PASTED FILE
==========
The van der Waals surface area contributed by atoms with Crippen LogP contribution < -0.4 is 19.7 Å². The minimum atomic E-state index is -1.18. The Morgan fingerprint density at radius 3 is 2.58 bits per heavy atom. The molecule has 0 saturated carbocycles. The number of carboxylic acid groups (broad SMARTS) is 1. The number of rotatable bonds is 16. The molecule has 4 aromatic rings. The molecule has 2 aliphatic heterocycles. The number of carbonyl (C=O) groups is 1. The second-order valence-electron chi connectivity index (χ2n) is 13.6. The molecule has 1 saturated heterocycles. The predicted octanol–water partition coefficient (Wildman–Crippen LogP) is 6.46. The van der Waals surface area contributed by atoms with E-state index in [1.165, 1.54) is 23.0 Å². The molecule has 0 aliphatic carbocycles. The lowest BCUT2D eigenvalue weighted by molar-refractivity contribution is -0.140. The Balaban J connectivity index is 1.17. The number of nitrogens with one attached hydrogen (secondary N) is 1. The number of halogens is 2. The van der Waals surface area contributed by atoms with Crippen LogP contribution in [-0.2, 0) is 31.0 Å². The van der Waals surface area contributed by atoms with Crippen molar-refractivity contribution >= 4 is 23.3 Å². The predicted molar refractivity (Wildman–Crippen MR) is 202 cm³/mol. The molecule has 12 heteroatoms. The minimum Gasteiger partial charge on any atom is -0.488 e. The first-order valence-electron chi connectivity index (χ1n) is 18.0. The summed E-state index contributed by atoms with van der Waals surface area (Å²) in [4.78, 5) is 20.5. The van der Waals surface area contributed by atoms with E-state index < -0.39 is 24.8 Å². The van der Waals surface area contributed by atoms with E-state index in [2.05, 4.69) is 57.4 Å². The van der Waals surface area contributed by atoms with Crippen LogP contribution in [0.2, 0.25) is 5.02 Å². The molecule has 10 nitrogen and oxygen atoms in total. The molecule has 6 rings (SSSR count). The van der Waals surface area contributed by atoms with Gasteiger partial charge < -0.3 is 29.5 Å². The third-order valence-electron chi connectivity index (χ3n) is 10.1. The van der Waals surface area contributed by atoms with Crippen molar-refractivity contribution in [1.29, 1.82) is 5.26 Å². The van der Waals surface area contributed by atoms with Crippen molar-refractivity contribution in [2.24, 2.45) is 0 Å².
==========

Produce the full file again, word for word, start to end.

The van der Waals surface area contributed by atoms with Crippen LogP contribution < -0.4 is 19.7 Å². The minimum atomic E-state index is -1.18. The Morgan fingerprint density at radius 3 is 2.58 bits per heavy atom. The molecule has 0 saturated carbocycles. The number of carboxylic acid groups (broad SMARTS) is 1. The number of rotatable bonds is 16. The molecule has 4 aromatic rings. The molecule has 2 aliphatic heterocycles. The number of carbonyl (C=O) groups is 1. The second-order valence-electron chi connectivity index (χ2n) is 13.6. The molecule has 1 saturated heterocycles. The predicted octanol–water partition coefficient (Wildman–Crippen LogP) is 6.46. The van der Waals surface area contributed by atoms with E-state index in [1.165, 1.54) is 23.0 Å². The molecule has 0 aliphatic carbocycles. The lowest BCUT2D eigenvalue weighted by molar-refractivity contribution is -0.140. The Balaban J connectivity index is 1.17. The number of nitrogens with one attached hydrogen (secondary N) is 1. The number of halogens is 2. The van der Waals surface area contributed by atoms with Crippen LogP contribution in [-0.2, 0) is 31.0 Å². The van der Waals surface area contributed by atoms with Crippen molar-refractivity contribution >= 4 is 23.3 Å². The predicted molar refractivity (Wildman–Crippen MR) is 202 cm³/mol. The molecule has 12 heteroatoms. The minimum Gasteiger partial charge on any atom is -0.488 e. The first-order valence-electron chi connectivity index (χ1n) is 18.0. The summed E-state index contributed by atoms with van der Waals surface area (Å²) in [4.78, 5) is 20.5. The van der Waals surface area contributed by atoms with E-state index < -0.39 is 24.8 Å². The van der Waals surface area contributed by atoms with E-state index in [2.05, 4.69) is 57.4 Å². The van der Waals surface area contributed by atoms with Crippen LogP contribution in [0.2, 0.25) is 5.02 Å². The molecule has 10 nitrogen and oxygen atoms in total. The molecule has 6 rings (SSSR count). The van der Waals surface area contributed by atoms with Gasteiger partial charge < -0.3 is 29.5 Å². The third-order valence-electron chi connectivity index (χ3n) is 10.1. The van der Waals surface area contributed by atoms with Crippen molar-refractivity contribution in [1.29, 1.82) is 5.26 Å². The van der Waals surface area contributed by atoms with Crippen molar-refractivity contribution in [2.24, 2.45) is 0 Å².